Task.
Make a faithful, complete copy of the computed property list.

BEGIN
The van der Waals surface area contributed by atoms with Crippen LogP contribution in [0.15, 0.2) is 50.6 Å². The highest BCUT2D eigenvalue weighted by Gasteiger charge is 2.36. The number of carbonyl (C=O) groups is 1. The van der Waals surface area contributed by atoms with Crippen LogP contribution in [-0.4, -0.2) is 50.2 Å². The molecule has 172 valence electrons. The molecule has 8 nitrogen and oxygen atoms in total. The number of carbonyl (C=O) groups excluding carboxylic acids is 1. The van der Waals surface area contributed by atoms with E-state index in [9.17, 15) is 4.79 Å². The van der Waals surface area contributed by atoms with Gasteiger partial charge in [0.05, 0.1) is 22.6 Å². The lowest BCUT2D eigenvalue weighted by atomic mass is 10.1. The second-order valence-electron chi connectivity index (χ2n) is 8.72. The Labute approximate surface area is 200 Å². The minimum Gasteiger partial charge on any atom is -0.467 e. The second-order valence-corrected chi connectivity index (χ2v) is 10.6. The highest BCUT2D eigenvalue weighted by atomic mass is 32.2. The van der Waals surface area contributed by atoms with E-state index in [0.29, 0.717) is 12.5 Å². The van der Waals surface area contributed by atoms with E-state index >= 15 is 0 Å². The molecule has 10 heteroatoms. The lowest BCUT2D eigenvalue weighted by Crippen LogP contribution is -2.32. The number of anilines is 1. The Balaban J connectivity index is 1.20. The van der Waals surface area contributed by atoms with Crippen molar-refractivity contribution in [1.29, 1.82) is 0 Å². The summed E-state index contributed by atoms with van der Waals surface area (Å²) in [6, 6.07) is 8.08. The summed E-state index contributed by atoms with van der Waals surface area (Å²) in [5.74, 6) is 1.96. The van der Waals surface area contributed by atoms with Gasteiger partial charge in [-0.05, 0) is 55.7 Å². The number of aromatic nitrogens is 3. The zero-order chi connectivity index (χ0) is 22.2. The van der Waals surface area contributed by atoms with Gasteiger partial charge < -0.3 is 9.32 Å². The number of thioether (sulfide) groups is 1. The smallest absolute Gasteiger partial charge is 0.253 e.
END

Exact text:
The van der Waals surface area contributed by atoms with Crippen LogP contribution in [0.15, 0.2) is 50.6 Å². The highest BCUT2D eigenvalue weighted by Gasteiger charge is 2.36. The number of carbonyl (C=O) groups is 1. The van der Waals surface area contributed by atoms with Crippen LogP contribution in [-0.4, -0.2) is 50.2 Å². The molecule has 172 valence electrons. The molecule has 8 nitrogen and oxygen atoms in total. The number of carbonyl (C=O) groups excluding carboxylic acids is 1. The van der Waals surface area contributed by atoms with E-state index in [9.17, 15) is 4.79 Å². The van der Waals surface area contributed by atoms with Gasteiger partial charge in [0.05, 0.1) is 22.6 Å². The lowest BCUT2D eigenvalue weighted by atomic mass is 10.1. The second-order valence-electron chi connectivity index (χ2n) is 8.72. The Labute approximate surface area is 200 Å². The minimum Gasteiger partial charge on any atom is -0.467 e. The second-order valence-corrected chi connectivity index (χ2v) is 10.6. The highest BCUT2D eigenvalue weighted by atomic mass is 32.2. The van der Waals surface area contributed by atoms with E-state index in [0.29, 0.717) is 12.5 Å². The van der Waals surface area contributed by atoms with E-state index >= 15 is 0 Å². The molecule has 10 heteroatoms. The lowest BCUT2D eigenvalue weighted by Crippen LogP contribution is -2.32. The number of anilines is 1. The Balaban J connectivity index is 1.20. The van der Waals surface area contributed by atoms with Crippen molar-refractivity contribution in [1.29, 1.82) is 0 Å². The summed E-state index contributed by atoms with van der Waals surface area (Å²) in [6, 6.07) is 8.08. The summed E-state index contributed by atoms with van der Waals surface area (Å²) in [5.74, 6) is 1.96. The van der Waals surface area contributed by atoms with Gasteiger partial charge in [-0.05, 0) is 55.7 Å². The number of aromatic nitrogens is 3. The zero-order chi connectivity index (χ0) is 22.2. The van der Waals surface area contributed by atoms with Gasteiger partial charge < -0.3 is 9.32 Å². The number of thioether (sulfide) groups is 1. The smallest absolute Gasteiger partial charge is 0.253 e.